18 September 2015
12 October 2015
110 minut, brez odmora
Celje People’s Theatre and Ptuj City Theatre
Collectively Scripted by The Production Creative Team
Director Jernej Lorenci
Dramaturg Matic Starina
Set Designer Branko Hojnik
Costume Designer Belinda Radulović
Composer and Vocal Coach Branko Rožman
Choreographer and Assistant to Director Gregor Luštek
Language Consultant Jože Volk
Liza Marija Grašič
The Learned Ladies after the motifs of The Learned Ladies by Molière is an original ensemble piece toying with social norms in the spirit of Molière. It is an ode to sensuality; it is foreplay, a love act and its aftermath. It was Marquis de Sade who said that the human ear is the most sensitive erogenous zone, which makes talking the most powerful stimulant. Stage events follow this assumption. We see a series of scenes illuminating this subject matter from various perspectives. The characters are split by their views and united by their needs. The production is a path to a union achieved by dry words, puffed up metaphors and bare vulgarity, starting with initial subdued whispers, fleeting touches, all the way to a climatic scream.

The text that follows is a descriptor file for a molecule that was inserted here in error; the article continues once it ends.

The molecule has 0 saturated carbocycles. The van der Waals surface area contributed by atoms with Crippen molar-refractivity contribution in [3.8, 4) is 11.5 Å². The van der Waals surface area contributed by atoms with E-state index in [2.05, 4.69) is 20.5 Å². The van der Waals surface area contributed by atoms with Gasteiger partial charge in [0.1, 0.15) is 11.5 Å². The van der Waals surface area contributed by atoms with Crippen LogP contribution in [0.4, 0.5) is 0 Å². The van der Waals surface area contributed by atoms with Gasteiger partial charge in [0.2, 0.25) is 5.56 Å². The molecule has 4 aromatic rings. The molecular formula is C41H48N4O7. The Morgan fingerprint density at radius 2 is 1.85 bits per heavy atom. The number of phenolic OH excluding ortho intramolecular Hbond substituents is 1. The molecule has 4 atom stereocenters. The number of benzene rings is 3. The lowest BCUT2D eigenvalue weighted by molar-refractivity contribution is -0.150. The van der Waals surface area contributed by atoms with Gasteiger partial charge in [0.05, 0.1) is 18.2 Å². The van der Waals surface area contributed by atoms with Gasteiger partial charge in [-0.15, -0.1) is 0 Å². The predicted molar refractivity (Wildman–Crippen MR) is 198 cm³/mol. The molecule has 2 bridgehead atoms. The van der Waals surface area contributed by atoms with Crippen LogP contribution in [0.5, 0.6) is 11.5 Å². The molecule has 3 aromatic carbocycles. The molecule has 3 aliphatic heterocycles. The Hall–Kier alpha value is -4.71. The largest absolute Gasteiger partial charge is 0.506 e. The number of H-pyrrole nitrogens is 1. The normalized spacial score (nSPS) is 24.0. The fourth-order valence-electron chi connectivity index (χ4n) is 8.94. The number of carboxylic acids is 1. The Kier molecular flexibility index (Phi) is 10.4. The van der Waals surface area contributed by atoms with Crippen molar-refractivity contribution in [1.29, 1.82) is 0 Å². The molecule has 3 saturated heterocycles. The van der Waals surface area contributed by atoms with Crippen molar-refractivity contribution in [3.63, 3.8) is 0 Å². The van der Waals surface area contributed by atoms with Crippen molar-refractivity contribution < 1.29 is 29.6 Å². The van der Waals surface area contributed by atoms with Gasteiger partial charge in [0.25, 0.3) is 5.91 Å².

The Learned Ladies after the motifs of The Learned Ladies by Molière is an original ensemble project directed by Jernej Lorenci. It is the first of this year’s festival productions that departs from a text and utilises the material which is generated during the process of staging.
In his review for the daily Delo, Peter Rak noted that »at first sight, The Learned Ladies directed by Jernej Lorenci does not have much in common with Molière’s comedy. […] Nevertheless, the production revolves around detecting identical anomalies manifested today completely differently, and yet remaining almost unchanged in their essence. These include superficial knowledge, affectation, shallow erudition, the idolatry of self-proclaimed artists, the intertwining of relevant and pop contents, the contrast between the conservative and the »avant-garde«, weariness, ostentation, exhibitionism … […] By questioning the very point of theatre and art in general, it makes use of a masterful execution of that very doubt to justify its existence.«